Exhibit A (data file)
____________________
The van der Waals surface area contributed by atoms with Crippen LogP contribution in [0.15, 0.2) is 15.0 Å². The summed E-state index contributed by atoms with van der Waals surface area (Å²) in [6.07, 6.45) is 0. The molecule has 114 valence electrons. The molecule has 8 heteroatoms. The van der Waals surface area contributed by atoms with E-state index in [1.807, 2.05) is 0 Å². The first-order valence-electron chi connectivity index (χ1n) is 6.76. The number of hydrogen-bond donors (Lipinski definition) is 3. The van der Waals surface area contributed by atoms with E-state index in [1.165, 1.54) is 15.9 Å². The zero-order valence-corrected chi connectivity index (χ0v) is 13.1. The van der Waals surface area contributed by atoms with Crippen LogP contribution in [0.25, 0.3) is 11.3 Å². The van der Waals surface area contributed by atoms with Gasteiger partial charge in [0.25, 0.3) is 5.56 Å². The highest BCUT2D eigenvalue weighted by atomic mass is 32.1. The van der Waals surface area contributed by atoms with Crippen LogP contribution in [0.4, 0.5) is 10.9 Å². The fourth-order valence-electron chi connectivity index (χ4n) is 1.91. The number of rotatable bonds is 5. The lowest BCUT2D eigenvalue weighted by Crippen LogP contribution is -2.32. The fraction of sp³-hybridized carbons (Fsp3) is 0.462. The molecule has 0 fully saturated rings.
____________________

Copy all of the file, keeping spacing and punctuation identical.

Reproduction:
The van der Waals surface area contributed by atoms with Crippen LogP contribution in [0.15, 0.2) is 15.0 Å². The summed E-state index contributed by atoms with van der Waals surface area (Å²) in [6.07, 6.45) is 0. The molecule has 114 valence electrons. The molecule has 8 heteroatoms. The van der Waals surface area contributed by atoms with E-state index in [1.807, 2.05) is 0 Å². The first-order valence-electron chi connectivity index (χ1n) is 6.76. The number of hydrogen-bond donors (Lipinski definition) is 3. The van der Waals surface area contributed by atoms with E-state index in [1.165, 1.54) is 15.9 Å². The zero-order valence-corrected chi connectivity index (χ0v) is 13.1. The van der Waals surface area contributed by atoms with Crippen LogP contribution in [0.25, 0.3) is 11.3 Å². The van der Waals surface area contributed by atoms with Gasteiger partial charge in [0.25, 0.3) is 5.56 Å². The highest BCUT2D eigenvalue weighted by atomic mass is 32.1. The van der Waals surface area contributed by atoms with Crippen LogP contribution in [0.4, 0.5) is 10.9 Å². The fourth-order valence-electron chi connectivity index (χ4n) is 1.91. The number of rotatable bonds is 5. The lowest BCUT2D eigenvalue weighted by Crippen LogP contribution is -2.32. The fraction of sp³-hybridized carbons (Fsp3) is 0.462. The molecule has 0 fully saturated rings.